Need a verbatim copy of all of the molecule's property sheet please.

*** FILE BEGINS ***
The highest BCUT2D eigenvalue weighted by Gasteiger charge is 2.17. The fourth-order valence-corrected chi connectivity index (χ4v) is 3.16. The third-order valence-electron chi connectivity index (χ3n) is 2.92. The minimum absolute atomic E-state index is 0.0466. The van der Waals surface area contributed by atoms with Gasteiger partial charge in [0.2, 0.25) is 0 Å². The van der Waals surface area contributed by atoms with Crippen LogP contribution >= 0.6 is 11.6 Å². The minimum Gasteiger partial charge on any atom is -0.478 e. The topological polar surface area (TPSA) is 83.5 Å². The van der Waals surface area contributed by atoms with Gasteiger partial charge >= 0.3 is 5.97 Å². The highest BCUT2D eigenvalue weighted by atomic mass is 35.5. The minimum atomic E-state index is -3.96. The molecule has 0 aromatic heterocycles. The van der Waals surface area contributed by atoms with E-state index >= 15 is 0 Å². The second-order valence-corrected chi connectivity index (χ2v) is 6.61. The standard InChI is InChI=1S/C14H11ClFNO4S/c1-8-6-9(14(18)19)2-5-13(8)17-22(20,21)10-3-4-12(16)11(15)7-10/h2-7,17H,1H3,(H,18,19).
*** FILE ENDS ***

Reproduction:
The highest BCUT2D eigenvalue weighted by Gasteiger charge is 2.17. The fourth-order valence-corrected chi connectivity index (χ4v) is 3.16. The third-order valence-electron chi connectivity index (χ3n) is 2.92. The minimum absolute atomic E-state index is 0.0466. The van der Waals surface area contributed by atoms with Gasteiger partial charge in [0.2, 0.25) is 0 Å². The van der Waals surface area contributed by atoms with Crippen LogP contribution >= 0.6 is 11.6 Å². The minimum Gasteiger partial charge on any atom is -0.478 e. The topological polar surface area (TPSA) is 83.5 Å². The van der Waals surface area contributed by atoms with Gasteiger partial charge >= 0.3 is 5.97 Å². The highest BCUT2D eigenvalue weighted by atomic mass is 35.5. The minimum atomic E-state index is -3.96. The molecule has 0 aromatic heterocycles. The van der Waals surface area contributed by atoms with E-state index >= 15 is 0 Å². The second-order valence-corrected chi connectivity index (χ2v) is 6.61. The standard InChI is InChI=1S/C14H11ClFNO4S/c1-8-6-9(14(18)19)2-5-13(8)17-22(20,21)10-3-4-12(16)11(15)7-10/h2-7,17H,1H3,(H,18,19).